Book Review Club – Best Books of 2016

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Full disclosure: I am on a journey to compete at the 2020 Tokyo Olympics, to get there my family and I will be responsible for raising more than $150,000. If you buy any of these books through the Amazon links below, you will be making a small but incredibly meaningful contribution to my Olympic Dream.

Best in Class Books for 2016

Shoe Dog (audible)
From the opening pages, I could not put this book down. Knight shares the entire chronicles of both the evolution of Nike and his personal life. Despite having many great business takeaways this book reads like a story – inside the mind and life of Knight as he does whatever it takes to grow this small business run out of his parents basement to one of the world’s largest business’ and well known brands. There are thousands of perspectives on Nike, covering the whole spectrum of sentiment – I appreciated that Phil doesn’t really try to sell the reader on any particular view of Nike. Instead he just tells it how it is. The early days of Nike and Coach Bowerman were fascinating – I felt like I was a fly on the wall in some of those early critical conversations and decisions.

At the end of the day Knight puts it all out there, and this memoir captures both the huge successes and wins, along with the regrets and valley’s.

Boys on the Boat
As you’ll come to learn I am a sucker for  stories of individuals and teams pushing the limits of their potential (surprise ;)). I also love the story of the underdog. Well, Boys in the Boat gave me both – an incredible story of perseverance following this group of young men and their coach as they chase their crazy dream of the Olympics. Brown takes us deep inside the mind of a Rower, one of the most mentally demanding and excruciating pursuits to exist. He also paints the picture of how that Cinderella team came together over the course of years leading up to and competing at the Olympics. This book is more than just sport and a team – given that this is “Hitler’s Olympics” Brown goes in depth on how their journey is intertwined with the Nazi rise and the looming War.

Barbarian Days
I didn’t make the connection to William Fennegan until I got a few chapters into Barbarian Days. Several years previous I had read a 10,000 word piece in The New Yorker called “Playing Doc’s Game” – this quickly became my favorite piece of ‘surf/adventure’ literature of all time. One of those pieces where you’re so disappointed when it’s over, because you just want to keep living the adventure. Well it turns out Will wrote that, too. Barbarian Days is more of the same – if you’re into surfing – this is hands down the best surf adventure book you can read (I’ve read pretty much all). And even if you’re just an adventure junky or vagabonder you’ll love some of the completely off the beaten path Will shares. The holy grail of surfing is coming across new, empty, perfect waves – Barbarian Days is set in the craze of travelling the globe, through jungles for days, deserted on islands, and nearly dying several dozen times in search of that perfect, next wave.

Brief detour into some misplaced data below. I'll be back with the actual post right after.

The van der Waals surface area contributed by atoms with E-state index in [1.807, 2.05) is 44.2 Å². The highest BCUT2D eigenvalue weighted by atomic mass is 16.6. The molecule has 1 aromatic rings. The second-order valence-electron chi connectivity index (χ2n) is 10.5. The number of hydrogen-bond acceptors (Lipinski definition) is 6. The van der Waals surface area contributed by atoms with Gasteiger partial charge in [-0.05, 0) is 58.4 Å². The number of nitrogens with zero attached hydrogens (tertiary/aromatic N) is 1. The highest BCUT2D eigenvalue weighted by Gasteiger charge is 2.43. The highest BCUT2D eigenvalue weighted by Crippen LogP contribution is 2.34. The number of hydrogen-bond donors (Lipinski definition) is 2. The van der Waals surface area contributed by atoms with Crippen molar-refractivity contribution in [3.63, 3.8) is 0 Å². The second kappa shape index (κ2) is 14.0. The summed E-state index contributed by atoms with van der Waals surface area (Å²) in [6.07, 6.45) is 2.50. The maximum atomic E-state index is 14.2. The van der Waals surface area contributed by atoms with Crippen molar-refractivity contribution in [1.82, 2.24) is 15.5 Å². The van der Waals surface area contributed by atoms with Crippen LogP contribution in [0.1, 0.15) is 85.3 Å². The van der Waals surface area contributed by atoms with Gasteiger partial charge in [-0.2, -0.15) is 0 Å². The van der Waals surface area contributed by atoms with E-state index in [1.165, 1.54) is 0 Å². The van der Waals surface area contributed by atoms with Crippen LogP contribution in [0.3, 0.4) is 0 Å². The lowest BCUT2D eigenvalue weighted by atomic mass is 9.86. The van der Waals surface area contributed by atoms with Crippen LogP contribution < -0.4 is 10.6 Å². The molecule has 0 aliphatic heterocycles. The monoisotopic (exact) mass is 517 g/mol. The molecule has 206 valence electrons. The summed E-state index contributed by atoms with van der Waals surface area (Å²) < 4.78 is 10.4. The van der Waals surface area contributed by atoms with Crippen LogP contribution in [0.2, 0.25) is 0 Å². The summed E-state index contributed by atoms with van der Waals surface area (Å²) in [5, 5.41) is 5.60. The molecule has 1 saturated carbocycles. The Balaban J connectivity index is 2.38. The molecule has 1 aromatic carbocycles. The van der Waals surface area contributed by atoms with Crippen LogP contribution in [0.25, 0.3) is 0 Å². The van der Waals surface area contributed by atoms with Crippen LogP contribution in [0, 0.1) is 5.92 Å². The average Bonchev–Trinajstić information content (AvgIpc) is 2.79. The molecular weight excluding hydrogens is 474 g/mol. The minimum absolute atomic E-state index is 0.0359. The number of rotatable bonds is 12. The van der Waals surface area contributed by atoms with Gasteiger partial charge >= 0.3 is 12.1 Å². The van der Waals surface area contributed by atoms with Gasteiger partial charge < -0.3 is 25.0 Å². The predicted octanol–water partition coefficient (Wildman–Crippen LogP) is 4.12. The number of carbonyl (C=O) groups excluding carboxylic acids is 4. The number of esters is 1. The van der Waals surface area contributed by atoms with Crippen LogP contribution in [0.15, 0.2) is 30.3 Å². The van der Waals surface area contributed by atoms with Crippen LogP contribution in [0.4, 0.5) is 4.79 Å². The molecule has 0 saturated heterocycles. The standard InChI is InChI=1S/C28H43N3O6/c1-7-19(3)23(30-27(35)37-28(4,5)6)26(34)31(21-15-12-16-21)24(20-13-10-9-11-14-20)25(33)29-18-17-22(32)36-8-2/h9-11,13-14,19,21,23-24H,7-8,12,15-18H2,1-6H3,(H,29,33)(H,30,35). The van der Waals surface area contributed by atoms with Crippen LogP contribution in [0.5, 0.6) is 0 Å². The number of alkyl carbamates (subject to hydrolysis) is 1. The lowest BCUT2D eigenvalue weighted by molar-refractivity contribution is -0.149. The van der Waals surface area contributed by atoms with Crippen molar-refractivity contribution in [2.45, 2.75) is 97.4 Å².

Runner Up

Zero to One (audible)
What makes this book so powerful is Peter’s ability to make you think completely different about potential solutions to problems in the world. No doubt a significant contributing factor to Thiel’s success is that this is how his mind is always working. In reading this book we get a bit of insight and practice in how to shift our own entrepreneurial thinking to to break outside of it’s comfortable space and imagine ideas, solutions, and opportunities that are exponentially more valuable than the clear linear path.


The Hard Thing About Hard Things
Ben Horrowitz simply tells it how it is in this book. Both in terms of the challenges of entrepreneurship, as well as the dynamic and ever changing world of technology. I often remind myself that “overnight success” stories simply don’t exist. I love reading about the challenge and struggle (many times years or decades) that precede the “limelight”. This book is about that struggle – about barely holding on when the world, and certainly the business seems to be going to hell. I especially like Ben’s no BS approach to his story and what it took to survive and inevitably thrive. It’s a great reminder that to reach the top of any mountain, the journey is many times not pleasant, pretty, fun or comfortable – but it is through these experiences that we truly come to appreciate the breakthroughs.